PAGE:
This week at Autism Works has been a busy yet exciting one, not least because I have enjoyed some time visiting different locations and giving talks, but most interestingly I have had the privilege to find out about different approaches to autism from some fascinating presentations from people from places as diverse as Kuwait, Spain etc. Such events are great for exchange of ideas, as well as other organisations learning from us at Autism Works, there is also much we can learn from then.
Earlier in the week, I was speaking at the Daisy Chain Project in Stockton-on-Tees. As readers may remember, I gave a talk at Daisy Chain earlier in the year to their members, but this time though it was the Friends of Daisy Chain, largely made up of businesses that support the charity. It was interesting to hear about why businesses support an autism charity. One of the representatives was a Financial Advisor who became aware of Daisy Chain through a client who had a child with autism, and felt that becoming a friend of the charity would be a good way to 'give something back'.
After I spoke, I then had the opportunity to hear a talk by Sue Donnelly, an internationally renowned image consultant, who talked about first impressions. As a person with Asperger's Syndrome, I tend not to place a high degree of importance on personal image, as I tend to focus more on the content and presentation of my work. Sue's approach to image and first impressions though, like my approach to Asperger's Syndrome, is largely unconventional in that she likes to focus on how you can make a good first impression by being yourself, which can be done quite easily. I later asked Sue for her honest opinion as an image consultant as to how I come across and I was pleased to hear that she felt I came across as 'authentic', who I am as I am, which is really just being me! I was almost like seeing myself from the outside, which was an interesting experience.
Quite often, conferences and events often deliver more than just their itinerary. The Daisy Chain event certainly did this and then two days later, the World Autism Organisation (WAO) Conference did this on a huge scale, in terms of what it opened me up to as to how Autism is understood throughout the world, not just in what we call the western world, but also in places such as South Africa, Namibia and Sudan. Representatives from these nations came to the conference to share good practice. Though there is much good practice in autism in the UK that they can take home, there is also a lot that we can learn from them, particularly from countries where provision for autism is minimal. Affected families in these countries have very little, but often make good use of what they have.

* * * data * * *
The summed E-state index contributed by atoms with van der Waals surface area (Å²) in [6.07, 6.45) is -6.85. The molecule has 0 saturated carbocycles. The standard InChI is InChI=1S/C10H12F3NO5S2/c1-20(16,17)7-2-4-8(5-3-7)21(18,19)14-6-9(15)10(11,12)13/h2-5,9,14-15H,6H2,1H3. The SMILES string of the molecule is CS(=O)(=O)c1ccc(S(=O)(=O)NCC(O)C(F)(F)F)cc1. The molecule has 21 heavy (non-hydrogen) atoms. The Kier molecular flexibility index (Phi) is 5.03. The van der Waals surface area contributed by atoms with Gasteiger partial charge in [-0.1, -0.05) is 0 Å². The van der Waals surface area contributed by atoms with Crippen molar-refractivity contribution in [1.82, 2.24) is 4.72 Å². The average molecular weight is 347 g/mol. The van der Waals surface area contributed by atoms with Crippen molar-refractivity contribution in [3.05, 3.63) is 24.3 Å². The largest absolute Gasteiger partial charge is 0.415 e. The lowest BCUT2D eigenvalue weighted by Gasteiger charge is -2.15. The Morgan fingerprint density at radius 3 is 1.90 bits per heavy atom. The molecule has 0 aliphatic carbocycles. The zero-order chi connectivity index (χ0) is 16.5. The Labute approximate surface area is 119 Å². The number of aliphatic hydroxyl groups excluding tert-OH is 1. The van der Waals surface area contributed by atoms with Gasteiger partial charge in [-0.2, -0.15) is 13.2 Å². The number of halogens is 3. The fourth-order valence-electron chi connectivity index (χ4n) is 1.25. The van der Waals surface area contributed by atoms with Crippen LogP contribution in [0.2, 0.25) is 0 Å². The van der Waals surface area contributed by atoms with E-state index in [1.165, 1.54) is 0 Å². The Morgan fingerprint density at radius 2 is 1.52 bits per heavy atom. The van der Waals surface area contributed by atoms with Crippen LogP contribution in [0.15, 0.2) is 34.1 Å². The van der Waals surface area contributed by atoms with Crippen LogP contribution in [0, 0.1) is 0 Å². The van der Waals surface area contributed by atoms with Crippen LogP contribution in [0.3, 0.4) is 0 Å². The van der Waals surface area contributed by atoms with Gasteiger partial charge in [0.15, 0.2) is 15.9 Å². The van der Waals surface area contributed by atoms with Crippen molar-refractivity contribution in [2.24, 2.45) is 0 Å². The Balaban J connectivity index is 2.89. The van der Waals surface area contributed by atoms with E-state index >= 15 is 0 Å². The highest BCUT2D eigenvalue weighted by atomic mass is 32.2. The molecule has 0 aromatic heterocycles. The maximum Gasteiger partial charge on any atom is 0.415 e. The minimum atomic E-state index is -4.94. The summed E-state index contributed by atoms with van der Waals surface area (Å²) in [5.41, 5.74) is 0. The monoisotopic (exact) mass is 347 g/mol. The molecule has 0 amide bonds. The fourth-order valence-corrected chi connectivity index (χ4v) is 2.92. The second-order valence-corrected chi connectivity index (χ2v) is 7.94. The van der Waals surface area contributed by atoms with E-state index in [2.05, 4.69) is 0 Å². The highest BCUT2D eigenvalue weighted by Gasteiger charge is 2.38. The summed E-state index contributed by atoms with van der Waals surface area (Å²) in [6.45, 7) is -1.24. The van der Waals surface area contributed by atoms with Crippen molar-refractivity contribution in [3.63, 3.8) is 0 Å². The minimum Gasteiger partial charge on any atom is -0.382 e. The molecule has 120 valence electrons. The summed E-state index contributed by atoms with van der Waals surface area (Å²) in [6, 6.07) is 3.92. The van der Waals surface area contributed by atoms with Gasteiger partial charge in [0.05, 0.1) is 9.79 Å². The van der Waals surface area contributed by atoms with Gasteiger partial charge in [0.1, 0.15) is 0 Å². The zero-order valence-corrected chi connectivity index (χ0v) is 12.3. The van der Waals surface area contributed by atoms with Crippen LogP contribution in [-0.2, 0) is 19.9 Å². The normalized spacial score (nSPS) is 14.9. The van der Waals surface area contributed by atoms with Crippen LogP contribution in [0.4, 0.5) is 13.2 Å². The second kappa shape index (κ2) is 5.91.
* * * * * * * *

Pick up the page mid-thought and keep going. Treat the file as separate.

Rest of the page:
It was also a privilege to hear remarkable stories from autism parents including Samira Al-Saad, founder of the Kuwait Autism Centre and an innovator in autism and learning, Isabel Bayonas, founder of the Association of Parents of Autistic Children in Spain and Polly Tommey, editor-in-chief of The Autism File, who gave a particularly inspirational speech. When interviewed on the local news later, WAO Chairman Paul Shattock mentioned that as many as one in six of us has a first degree relative (parent, sibling, aunt, uncle, cousin) on the autistic spectrum. As well as this, there are also many people who know of someone who is either affected by autism or who has a relative on the autistic spectrum through social circles, as seen at Daisy Chain. Though there was much good news that came from the WAO conference, there is still plenty of work to be done in raising understanding of autism, in addition to awareness. Most of us are familiar with the word 'autism' itself, but many still don't quite understand what it is.
Daisy Chain, who have asked me to do some more work for them, have for now, convinced me to attempt to climb Kilimanjaro to raise funds for them in 2013. I have been impressed with how they have managed to attract support from outside the autistic community with the Friends of Daisy Chain aspect. This is important as autism doesn't just affect those on the spectrum but also others around them, not least because we breathe the same air! Be sure to stay tuned to Adventures with Autism Works to see how this develops.